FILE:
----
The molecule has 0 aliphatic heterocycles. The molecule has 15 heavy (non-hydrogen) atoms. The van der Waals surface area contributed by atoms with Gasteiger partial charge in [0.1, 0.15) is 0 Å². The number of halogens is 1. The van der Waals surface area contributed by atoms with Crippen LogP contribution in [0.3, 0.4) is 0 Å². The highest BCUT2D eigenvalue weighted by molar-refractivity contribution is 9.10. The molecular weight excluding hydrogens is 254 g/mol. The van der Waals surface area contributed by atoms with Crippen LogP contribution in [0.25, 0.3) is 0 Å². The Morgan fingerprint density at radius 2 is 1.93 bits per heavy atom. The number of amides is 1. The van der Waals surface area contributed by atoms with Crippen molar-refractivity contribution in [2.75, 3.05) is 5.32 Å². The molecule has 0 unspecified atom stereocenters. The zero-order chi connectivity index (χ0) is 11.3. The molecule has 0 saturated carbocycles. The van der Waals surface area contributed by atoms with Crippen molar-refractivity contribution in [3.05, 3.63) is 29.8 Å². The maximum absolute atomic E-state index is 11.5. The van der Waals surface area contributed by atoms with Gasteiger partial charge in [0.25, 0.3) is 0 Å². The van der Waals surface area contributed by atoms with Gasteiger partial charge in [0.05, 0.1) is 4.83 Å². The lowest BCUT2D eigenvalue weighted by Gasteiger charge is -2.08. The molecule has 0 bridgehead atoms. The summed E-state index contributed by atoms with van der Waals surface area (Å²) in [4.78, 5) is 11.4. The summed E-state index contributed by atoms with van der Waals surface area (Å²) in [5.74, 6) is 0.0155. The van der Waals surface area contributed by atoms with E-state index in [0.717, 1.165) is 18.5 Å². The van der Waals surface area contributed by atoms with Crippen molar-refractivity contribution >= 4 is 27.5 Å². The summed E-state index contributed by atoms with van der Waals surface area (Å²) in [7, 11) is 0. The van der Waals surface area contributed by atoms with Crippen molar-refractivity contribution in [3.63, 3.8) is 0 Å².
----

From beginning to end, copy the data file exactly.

The molecule has 0 aliphatic heterocycles. The molecule has 15 heavy (non-hydrogen) atoms. The van der Waals surface area contributed by atoms with Gasteiger partial charge in [0.1, 0.15) is 0 Å². The number of halogens is 1. The van der Waals surface area contributed by atoms with Crippen LogP contribution in [0.3, 0.4) is 0 Å². The highest BCUT2D eigenvalue weighted by molar-refractivity contribution is 9.10. The molecular weight excluding hydrogens is 254 g/mol. The van der Waals surface area contributed by atoms with Crippen LogP contribution in [0.25, 0.3) is 0 Å². The Morgan fingerprint density at radius 2 is 1.93 bits per heavy atom. The number of amides is 1. The van der Waals surface area contributed by atoms with Crippen molar-refractivity contribution in [2.75, 3.05) is 5.32 Å². The molecule has 0 unspecified atom stereocenters. The zero-order chi connectivity index (χ0) is 11.3. The molecule has 0 saturated carbocycles. The van der Waals surface area contributed by atoms with Crippen molar-refractivity contribution in [3.05, 3.63) is 29.8 Å². The maximum absolute atomic E-state index is 11.5. The van der Waals surface area contributed by atoms with Gasteiger partial charge in [0.25, 0.3) is 0 Å². The van der Waals surface area contributed by atoms with Gasteiger partial charge in [0.05, 0.1) is 4.83 Å². The lowest BCUT2D eigenvalue weighted by Gasteiger charge is -2.08. The molecule has 0 bridgehead atoms. The summed E-state index contributed by atoms with van der Waals surface area (Å²) in [4.78, 5) is 11.4. The summed E-state index contributed by atoms with van der Waals surface area (Å²) in [5.74, 6) is 0.0155. The van der Waals surface area contributed by atoms with E-state index in [0.717, 1.165) is 18.5 Å². The van der Waals surface area contributed by atoms with Crippen molar-refractivity contribution >= 4 is 27.5 Å². The summed E-state index contributed by atoms with van der Waals surface area (Å²) in [7, 11) is 0. The van der Waals surface area contributed by atoms with Crippen molar-refractivity contribution in [3.63, 3.8) is 0 Å².